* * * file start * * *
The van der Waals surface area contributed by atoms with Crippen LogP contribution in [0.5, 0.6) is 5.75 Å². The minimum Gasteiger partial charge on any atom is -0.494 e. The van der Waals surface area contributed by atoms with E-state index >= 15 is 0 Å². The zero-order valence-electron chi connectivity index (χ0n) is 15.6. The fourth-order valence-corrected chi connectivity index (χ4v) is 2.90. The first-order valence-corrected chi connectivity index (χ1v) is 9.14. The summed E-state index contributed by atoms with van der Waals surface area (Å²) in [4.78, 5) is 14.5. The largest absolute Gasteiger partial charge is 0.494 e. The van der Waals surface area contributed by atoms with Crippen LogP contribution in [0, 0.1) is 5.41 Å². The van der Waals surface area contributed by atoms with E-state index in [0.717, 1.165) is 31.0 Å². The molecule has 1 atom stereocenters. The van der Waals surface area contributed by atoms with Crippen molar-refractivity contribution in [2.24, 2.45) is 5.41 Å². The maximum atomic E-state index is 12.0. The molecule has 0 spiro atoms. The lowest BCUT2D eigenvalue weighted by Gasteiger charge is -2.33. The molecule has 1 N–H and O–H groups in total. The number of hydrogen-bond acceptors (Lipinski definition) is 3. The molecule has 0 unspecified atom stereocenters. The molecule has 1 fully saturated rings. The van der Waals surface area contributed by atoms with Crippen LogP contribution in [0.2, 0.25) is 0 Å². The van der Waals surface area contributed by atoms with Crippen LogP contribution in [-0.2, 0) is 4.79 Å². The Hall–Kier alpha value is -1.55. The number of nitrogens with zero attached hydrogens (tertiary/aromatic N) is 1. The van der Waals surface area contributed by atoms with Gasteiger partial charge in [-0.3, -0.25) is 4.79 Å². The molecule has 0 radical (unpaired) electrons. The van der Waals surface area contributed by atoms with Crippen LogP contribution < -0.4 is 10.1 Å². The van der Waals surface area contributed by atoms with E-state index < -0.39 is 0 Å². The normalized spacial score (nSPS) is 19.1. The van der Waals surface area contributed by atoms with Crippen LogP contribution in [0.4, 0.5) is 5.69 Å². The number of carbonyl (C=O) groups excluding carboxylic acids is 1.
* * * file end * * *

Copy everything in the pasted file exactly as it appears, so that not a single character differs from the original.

The van der Waals surface area contributed by atoms with Crippen LogP contribution in [0.5, 0.6) is 5.75 Å². The minimum Gasteiger partial charge on any atom is -0.494 e. The van der Waals surface area contributed by atoms with E-state index >= 15 is 0 Å². The zero-order valence-electron chi connectivity index (χ0n) is 15.6. The fourth-order valence-corrected chi connectivity index (χ4v) is 2.90. The first-order valence-corrected chi connectivity index (χ1v) is 9.14. The summed E-state index contributed by atoms with van der Waals surface area (Å²) in [4.78, 5) is 14.5. The largest absolute Gasteiger partial charge is 0.494 e. The van der Waals surface area contributed by atoms with Crippen LogP contribution in [0, 0.1) is 5.41 Å². The van der Waals surface area contributed by atoms with E-state index in [0.717, 1.165) is 31.0 Å². The molecule has 1 atom stereocenters. The van der Waals surface area contributed by atoms with Crippen molar-refractivity contribution in [2.24, 2.45) is 5.41 Å². The maximum atomic E-state index is 12.0. The molecule has 0 spiro atoms. The lowest BCUT2D eigenvalue weighted by Gasteiger charge is -2.33. The molecule has 1 N–H and O–H groups in total. The number of hydrogen-bond acceptors (Lipinski definition) is 3. The molecule has 0 unspecified atom stereocenters. The molecule has 1 fully saturated rings. The van der Waals surface area contributed by atoms with Crippen LogP contribution in [0.2, 0.25) is 0 Å². The van der Waals surface area contributed by atoms with Crippen LogP contribution in [-0.2, 0) is 4.79 Å². The Hall–Kier alpha value is -1.55. The number of nitrogens with zero attached hydrogens (tertiary/aromatic N) is 1. The van der Waals surface area contributed by atoms with Gasteiger partial charge in [-0.3, -0.25) is 4.79 Å². The molecule has 0 radical (unpaired) electrons. The van der Waals surface area contributed by atoms with Crippen LogP contribution < -0.4 is 10.1 Å². The van der Waals surface area contributed by atoms with E-state index < -0.39 is 0 Å². The normalized spacial score (nSPS) is 19.1. The van der Waals surface area contributed by atoms with Crippen LogP contribution in [0.4, 0.5) is 5.69 Å². The number of carbonyl (C=O) groups excluding carboxylic acids is 1.